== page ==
It was a beautiful spring day and you decided to take your motorcycle out for a ride to the U.S. National Whitewater Center in Charlotte, North Carolina. As you ride down Belmeade Drive, a car unexpectedly turns left in front of you. What do you do in that instant? This article explores how to avoid seven common motorcycle accidents:
- Left Turning Cars
- Lane Switching
- Head-On Collisions
- Lane Splitting
- Corner Turning
- High-Speed Collisions
1. Left Turning Cars
The most common type of motorcycle accident is when a car attempts to make a left-hand turn directly in front of your motorcycle. This unsafe movement accounts for 42% of all accidents involving a motorcycle and a car. This scenario typically occurs when a motorcycle is going straight through an intersection, passing a car, or trying to overtake a car.
In order to avoid this type of crash, you must be able to anticipate the other drivers’ movements. Look for indicators someone may be about to turn in front of you such as: a car sitting in an intersection waiting to turn; a gap in traffic in front of you; the driver does a last-second “look both ways” head maneuver.
If you notice any of the above behavior, begin to slow down. Move over to the outside most lane away from the car and prepare to brake or take evasive action.
**It is a proven fact that psychologically, car drivers are NOT looking for motorcyclists. They have trained their brains to look for large vehicles similar to what they are driving.**
2. Lane Switching
This common motorcycle accident occurs when a car begins to merge into your lane while they are next to you. Motorcycles are easily obstructed in blind spots of cars and the car driver may not be paying attention.
If you are in a car’s blind spot, speed up or slow down to get out of it. If you can’t see the car’s mirrors, that means the car driver cannot see you.
If you notice a car making any of the following movements, it likely means the car is preparing to change lanes and you should drive defensively to avoid being hit: turn signals come on, wheels begin to turn, driver checks his mirrors, or the driver swivels his head.
3. Head-On Collisions
The National Safety Council recommends the “Four R’s” to avoid a head-on collision:
- Read the road ahead
- Drive to the Right
- Reduce your speed
- Ride off the road
Head-on collisions between a motorcycle and a car are usually fatal for the motorcyclist. Head-on collisions are the most fatal of all motorcycle crashes. A motorcyclist’s chances to die or get seriously injured increases exponentially if involved in a head-on collision. That is why it is important to remember the Four R’s to try and avoid these types of crashes.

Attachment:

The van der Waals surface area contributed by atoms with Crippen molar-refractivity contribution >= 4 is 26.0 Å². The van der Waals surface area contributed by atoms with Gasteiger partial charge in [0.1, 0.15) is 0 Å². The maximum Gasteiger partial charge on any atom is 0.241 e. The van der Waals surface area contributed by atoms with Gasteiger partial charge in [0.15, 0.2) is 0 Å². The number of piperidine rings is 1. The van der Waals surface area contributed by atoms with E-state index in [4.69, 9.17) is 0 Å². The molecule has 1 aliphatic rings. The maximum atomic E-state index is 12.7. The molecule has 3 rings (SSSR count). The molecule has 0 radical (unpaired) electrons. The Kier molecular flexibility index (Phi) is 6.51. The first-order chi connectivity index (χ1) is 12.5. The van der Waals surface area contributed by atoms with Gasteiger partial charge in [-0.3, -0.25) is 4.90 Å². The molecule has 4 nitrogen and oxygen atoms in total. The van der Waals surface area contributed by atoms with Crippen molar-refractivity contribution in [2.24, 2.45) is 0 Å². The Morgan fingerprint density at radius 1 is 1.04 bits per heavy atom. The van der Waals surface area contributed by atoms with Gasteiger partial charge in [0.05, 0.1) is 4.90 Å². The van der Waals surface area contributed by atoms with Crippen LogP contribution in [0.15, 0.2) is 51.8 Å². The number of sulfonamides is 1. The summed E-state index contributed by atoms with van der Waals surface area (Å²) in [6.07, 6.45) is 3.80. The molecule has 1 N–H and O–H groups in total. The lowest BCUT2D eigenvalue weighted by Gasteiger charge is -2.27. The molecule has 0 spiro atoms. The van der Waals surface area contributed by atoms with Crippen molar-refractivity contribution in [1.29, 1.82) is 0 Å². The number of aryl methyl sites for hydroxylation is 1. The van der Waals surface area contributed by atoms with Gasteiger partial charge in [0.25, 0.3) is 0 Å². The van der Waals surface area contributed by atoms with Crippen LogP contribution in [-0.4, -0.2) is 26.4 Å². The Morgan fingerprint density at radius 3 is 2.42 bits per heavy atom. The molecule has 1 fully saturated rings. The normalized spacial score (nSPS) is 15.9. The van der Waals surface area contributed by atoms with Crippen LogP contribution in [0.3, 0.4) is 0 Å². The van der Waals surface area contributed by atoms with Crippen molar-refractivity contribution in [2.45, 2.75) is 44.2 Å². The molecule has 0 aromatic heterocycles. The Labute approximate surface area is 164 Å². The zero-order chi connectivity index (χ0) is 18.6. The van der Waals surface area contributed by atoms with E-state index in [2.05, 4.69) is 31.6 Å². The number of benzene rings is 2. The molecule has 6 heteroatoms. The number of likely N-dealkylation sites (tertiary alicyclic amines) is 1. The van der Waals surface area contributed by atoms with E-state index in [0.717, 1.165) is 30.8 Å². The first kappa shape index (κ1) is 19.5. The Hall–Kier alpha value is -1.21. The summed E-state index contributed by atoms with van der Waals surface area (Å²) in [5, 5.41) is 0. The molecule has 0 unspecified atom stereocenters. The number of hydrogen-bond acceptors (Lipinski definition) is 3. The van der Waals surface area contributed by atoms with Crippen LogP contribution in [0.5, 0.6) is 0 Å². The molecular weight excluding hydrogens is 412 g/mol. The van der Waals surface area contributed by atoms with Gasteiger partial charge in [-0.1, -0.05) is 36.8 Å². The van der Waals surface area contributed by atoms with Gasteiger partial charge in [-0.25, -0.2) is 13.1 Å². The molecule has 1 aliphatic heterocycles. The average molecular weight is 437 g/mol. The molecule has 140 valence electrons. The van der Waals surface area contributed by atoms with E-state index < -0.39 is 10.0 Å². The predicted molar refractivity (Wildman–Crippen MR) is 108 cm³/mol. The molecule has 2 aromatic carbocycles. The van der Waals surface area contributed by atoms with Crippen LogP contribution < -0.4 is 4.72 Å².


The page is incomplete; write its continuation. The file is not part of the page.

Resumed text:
4. Lane Splitting
Lane splitting happens when a motorcycle drives between two lanes of stopped or slowed traffic. This can cause a motorcycle accident because of the proximity of closeness to the car, the reduced space a motorcyclist has to maneuver, and cars moving because they do not anticipate someone is passing them.
In 2019, there were 4,733 motorcycle riders killed in traffic crashes. Of those, 1,383 (29%) were alcohol-impaired (BAC of .08 g/dL or higher). In addition, there were 354 (7%) motorcycle riders killed who had lower alcohol levels (BACs of .01 to .07 g/DL).1
Motorcycle riders involved in fatal crashes, whether killed or survived, in 2019, had higher percentages of alcohol impairment than any other type of motor vehicle driver (29% for motorcycle riders, 20% for passenger car drivers, 19% for light-truck drivers, and 2% for large-truck drivers).2
Please don’t drink and ride. If you have had too much to drink please call a friend or use a rideshare app to make sure you get home safely.
6. Corner Turning
Turns can be difficult to compensate or correct for motorcyclists. If you come across a patch of gravel, sand, leaves, water, etc., your front tire may lose traction and you can lose control of your motorcycle. The best way to avoid this common cause of motorcycle accidents is to ride at a safe speed, so that you have enough time to react to a tight corner or a hazard.
7. High-Speed Collisions
Thirty-three percent of all motorcycle riders involved in fatal crashes in 2019 were speeding.3 Motorcycle riders aged 21 to 24 years old involved in fatal crashes had the highest speeding involvement at 49 percent.4
It is important to travel the speed limit and to drive appropriate with road, weather and traffic conditions when you are riding your motorcycle.
CONTACT THE LAW OFFICES OF JASON E. TAYLOR, P.C.
If you have been in a motorcycle accident in Charlotte, North Carolina, please do not hesitate to contact The Law Offices of Jason E. Taylor, P.C.. Our motorcycle accident lawyers are here to assist you. Call us for a free evaluation of your case. You may be entitled to a settlement for your medical bills, lost income, and pain and suffering.